What’s up with that, anyway?

You cannot watch a televised sporting event without an onslaught of Viagra, Cialis and Levitra commercials. It makes sense that the target market for said products would be males living vicariously through big, strong athletes doing stuff most men never got close to accomplishing outside of their fantasies and backyard they had when they were ten. ED1Frustrated, wannabe, could’ve been athletes watching the real thing, drug makers unrealistically marketing a product that mimics a real thing. It’s a package deal.

Pun intended.

‘Erectile dysfunction’ is one of those quintessential American phrases that entered the lexicon to titillation and ridicule and has now become mainstream in its conversational usage, if only for its catchy initialism, E-D. It has become such a part of conversation that I rarely even hear parents having to try to uncomfortably explain to youngsters just what ‘E-D’ is. The ads are ubiquitous, and most people, I think, just tune them out – except for those who are fantasizing about and/or ridiculing the people and situations depicted in them. But…

Ever pay attention to the sales pitch wording and the disclaimers?

ED2For the sake of this piece, in place of actual product names, we’ll just use the generic ‘Boing!’® as a surrogate, made-up trademark. Plus, as a generic, available over the Internet placebo word, it is less than ten percent of the cost of the name-brand words.

Ask your doctor.

I wonder if those who put together these ads for E.D. products realize just how counter-intuitive their copy proclamations (especially the disclaimers) are for most men. To wit:

“Stop taking ‘Boing!’® if you have any sudden hearing loss or decrease in vision.”

This one is immediately problematic for most men as hearing loss and fuzzy vision are natural byproducts of the attraction to someone being strong enough to require a dose of ‘Boing!’® to begin with.

Especially on a Saturday night at last call.

“You could be more confident in your ability to be ready.”

ED3I really like this one. It makes a totally illogical connection between a man’s confidence level and his ability at much of anything.  Oh yeah…that’s why the ads target couch potato sports fans and DIY home improvement shows and rarely on Dancing With the Stars’– though I have seen a few pop up during presidential debates.

THAT is an entirely separate post.


And this should persuade men…how?  “Side effects may include headache, upset stomach, delayed muscle ache or ED5backache’

Man-logic sees this as a neutral proposition; not being able to perform gives you the headache and upset stomach, actual performance gets you the delayed muscle and backache.

Pick your poison, guys.

My favorite part is where the serious-as-all-get-out announcer says,“Ask your doctor if your heart is healthy enough for sexual activity.”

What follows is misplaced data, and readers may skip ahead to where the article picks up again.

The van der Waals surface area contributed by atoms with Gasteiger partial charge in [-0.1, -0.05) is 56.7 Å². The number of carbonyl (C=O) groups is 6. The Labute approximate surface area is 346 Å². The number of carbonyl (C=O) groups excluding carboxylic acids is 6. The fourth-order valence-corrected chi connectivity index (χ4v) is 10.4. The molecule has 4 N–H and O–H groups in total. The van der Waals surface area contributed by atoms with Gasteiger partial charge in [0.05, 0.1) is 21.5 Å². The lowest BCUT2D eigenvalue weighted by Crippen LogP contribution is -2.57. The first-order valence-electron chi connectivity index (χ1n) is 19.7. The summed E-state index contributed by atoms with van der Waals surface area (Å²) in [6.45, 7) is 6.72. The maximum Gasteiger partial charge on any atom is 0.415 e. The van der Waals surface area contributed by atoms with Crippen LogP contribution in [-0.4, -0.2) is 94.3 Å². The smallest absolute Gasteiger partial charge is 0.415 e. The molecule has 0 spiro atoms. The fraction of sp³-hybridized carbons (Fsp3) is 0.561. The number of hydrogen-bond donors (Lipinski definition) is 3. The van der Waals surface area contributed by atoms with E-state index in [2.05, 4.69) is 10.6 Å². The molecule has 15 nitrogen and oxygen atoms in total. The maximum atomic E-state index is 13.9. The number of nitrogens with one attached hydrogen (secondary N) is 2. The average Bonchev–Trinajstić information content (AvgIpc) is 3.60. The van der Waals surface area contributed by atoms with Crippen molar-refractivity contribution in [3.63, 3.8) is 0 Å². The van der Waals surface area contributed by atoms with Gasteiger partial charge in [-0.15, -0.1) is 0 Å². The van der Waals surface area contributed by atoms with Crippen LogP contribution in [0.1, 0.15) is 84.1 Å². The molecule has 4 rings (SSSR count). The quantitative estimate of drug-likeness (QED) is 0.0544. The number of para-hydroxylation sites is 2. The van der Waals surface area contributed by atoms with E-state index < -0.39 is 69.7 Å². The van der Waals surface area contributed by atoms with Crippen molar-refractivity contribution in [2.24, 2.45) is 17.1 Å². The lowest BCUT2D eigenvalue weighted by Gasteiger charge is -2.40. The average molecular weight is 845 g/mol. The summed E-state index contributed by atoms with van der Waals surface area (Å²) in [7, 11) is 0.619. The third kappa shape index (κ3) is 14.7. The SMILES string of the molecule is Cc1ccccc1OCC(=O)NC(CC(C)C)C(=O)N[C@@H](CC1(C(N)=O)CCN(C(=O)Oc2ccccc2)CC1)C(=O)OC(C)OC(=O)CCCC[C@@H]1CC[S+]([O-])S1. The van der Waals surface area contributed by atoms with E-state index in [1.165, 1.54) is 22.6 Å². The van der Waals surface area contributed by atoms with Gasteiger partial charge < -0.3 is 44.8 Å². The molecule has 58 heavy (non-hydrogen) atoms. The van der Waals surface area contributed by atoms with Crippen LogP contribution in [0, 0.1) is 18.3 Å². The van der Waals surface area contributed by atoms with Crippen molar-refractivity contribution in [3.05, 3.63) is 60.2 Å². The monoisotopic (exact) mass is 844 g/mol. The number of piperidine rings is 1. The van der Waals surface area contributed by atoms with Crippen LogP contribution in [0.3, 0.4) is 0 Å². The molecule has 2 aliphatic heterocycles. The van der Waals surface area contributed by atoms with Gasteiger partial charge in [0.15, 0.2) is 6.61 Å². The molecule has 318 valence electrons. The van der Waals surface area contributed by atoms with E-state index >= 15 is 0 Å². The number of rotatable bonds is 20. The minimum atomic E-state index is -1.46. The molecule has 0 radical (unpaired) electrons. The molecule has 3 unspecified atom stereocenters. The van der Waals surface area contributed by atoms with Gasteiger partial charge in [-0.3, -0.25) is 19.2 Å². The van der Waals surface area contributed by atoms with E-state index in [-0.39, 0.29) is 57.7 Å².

This one sounds reasonable, in a medical-professional way, but…come on, most men lie to their doctors about their diets, level of physical activity, sleep patterns and vitamin intake. How many men will actually bring the ‘hey, doc, if I get lucky tonight, will I have a heart attack?’ up in doctor conversation? Is there such a thing as talking-to-your-doctor Boing!’® because I’m pretty sure the traditional ways men get up the nerve to talk to anyone about anything serious/sensitive/personal is not appropriate here. Showing up to see your doctor with Jack Daniels breath is going to pretty much negate any virility advice – especially if you start hitting on said physician.


And of course, there is the best medication-disclaimer-punchline ever:

“To avoid long-term injury, seek immediate medical help for an erection lasting more than four hours.”

This one actually seems tailored to the psyche of the modern American male, who if he is still going after four minutes is going to know something different is up.

An hour into such a situation, most guy’s bravado will supplant any rational medical thought and go straight to braggadocio potential. They are going to want to document the experience, and will take to Facebook, Instagram, ed8Twitter, Vine – pretty much any social media with prominent time-stamps to share the progression (or, really, lack of regression) with the world. Even the more introverted or shy types will simply use their phones to take sexting shots they will then later share surreptitiously in health club locker rooms, with their pals on their over-fifty softball teams or the barista at their neighborhood Starbucks.

You think I’m kidding? ‘Boing!’®

Use this post only as directed.

Now, about those ridiculously unsafe hillside bathtubs…


One thought on “What’s up with that, anyway?

  1. slpmartin October 18, 2015 / 11:31 am

    A most enjoyable read to start my day.


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